Making a DJ remix requires a thorough understanding of musical notation and computer audio recording programs. A remix is constructed in two ways: by combining parts from one artist's material with those of another, or combining your own music with that of another artist. Remixes are a fun and creatively challenging way to reinterpret someone else's work; through the process of remixing, you'll learn more about an artist, your audio recording program and your own songwriting skills.
Things You'll Need
- Digital audio workstation (DAW)
- Audio recording program
- USB or midi keyboard controller
- Recording artist source material (stem format)
- Original material
- Metronome (optional)
Start by listening to the artist's song you'll be remixing. Pay attention to song structure, melody, tempo and dynamics. If there are certain instruments or melodic passages that catch your ear, make a note to include them in your remix. Think about how you could transform the song into something new but equally exciting for a listener. Jot down any ideas or techniques that pop into your head. Make sure you know the original tempo of the track; if this information is not included with the artist's files, use a metronome to figure it out.
Open your audio recording program. Start a new session and create 3 new mono tracks. Locate the file folder where the primary artist's source material is at. You want this material in stem format, meaning every instrument track is its own file. Now find the stem containing the vocal track; import or drag the file into one of the mono tracks of your session, then mute the track.
Add a drum machine or sequencer to the second mono track and construct a basic beat. Because DJ remixes typically infuse elements of dance music into an artist's track, the beat should have a "four-on-the-floor" style and last for four bars. Do this by placing the kick drum on note counts 1, 2, 3 and 4 of each bar; place the snare drum on note counts 2 and 4. Now place the hi-hat on the "and" of 1, 2, 3 and 4 to give the track an upbeat syncopated feel. You now have a basic club beat as the foundation of your remix.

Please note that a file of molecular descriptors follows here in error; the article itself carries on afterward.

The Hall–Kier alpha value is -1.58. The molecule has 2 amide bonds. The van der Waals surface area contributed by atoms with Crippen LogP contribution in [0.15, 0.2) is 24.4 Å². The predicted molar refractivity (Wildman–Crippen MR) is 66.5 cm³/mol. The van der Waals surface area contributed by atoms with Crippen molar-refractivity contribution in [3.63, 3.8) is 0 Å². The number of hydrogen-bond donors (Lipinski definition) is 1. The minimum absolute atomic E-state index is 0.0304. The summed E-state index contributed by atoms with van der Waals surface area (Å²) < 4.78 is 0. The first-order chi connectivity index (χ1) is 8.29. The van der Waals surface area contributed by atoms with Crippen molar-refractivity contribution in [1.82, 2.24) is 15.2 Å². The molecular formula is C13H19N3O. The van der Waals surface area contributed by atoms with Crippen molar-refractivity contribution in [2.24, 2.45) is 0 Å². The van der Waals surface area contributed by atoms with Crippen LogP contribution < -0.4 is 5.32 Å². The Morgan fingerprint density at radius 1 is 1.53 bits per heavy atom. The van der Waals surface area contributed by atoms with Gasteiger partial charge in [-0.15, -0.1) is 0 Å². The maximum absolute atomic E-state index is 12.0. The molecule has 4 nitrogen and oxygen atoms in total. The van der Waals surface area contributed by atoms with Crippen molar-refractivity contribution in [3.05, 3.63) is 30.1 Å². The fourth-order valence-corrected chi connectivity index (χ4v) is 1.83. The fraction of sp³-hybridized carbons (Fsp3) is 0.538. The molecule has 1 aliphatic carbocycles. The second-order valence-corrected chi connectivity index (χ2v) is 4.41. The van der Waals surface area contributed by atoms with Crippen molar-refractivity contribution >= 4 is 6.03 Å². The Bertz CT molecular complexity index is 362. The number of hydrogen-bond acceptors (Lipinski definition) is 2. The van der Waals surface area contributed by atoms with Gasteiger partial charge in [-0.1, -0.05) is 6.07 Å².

Add a synthesizer to the second mono track of your session and set it to play your favorite bass patch. Un-mute the artist's vocal track. Now highlight only the first four bars of your session, and turn your audio recording program's loop playback function on; press play. Using your USB or midi keyboard controller, play the synthesizer-bass track until you've located the key of the artist's vocal track. Write a basic bass line that fits with the four bars of your drum track and record it. Copy the four bars of your drum track and bass track, then paste them in the session so that you have sixteen consecutive bars of music. You now have the foundation of a remix.
Edit your remix to taste by adding other instruments, percussion or importing other stems from the artist's source material. Make it longer or shorter by adding or subtracting bars. Experiment by changing the pitch of vocals or only using a certain vocal phrase throughout the remix. Add effects like delay and reverb to different tracks or to the entire mix. Continue building your remix until you're satisfied with the result.
Tips & Warnings
- The only limit to a remix is your own creativity.
- Photo Credit audio producer image by Alfonso d"Agostino from Fotolia.com
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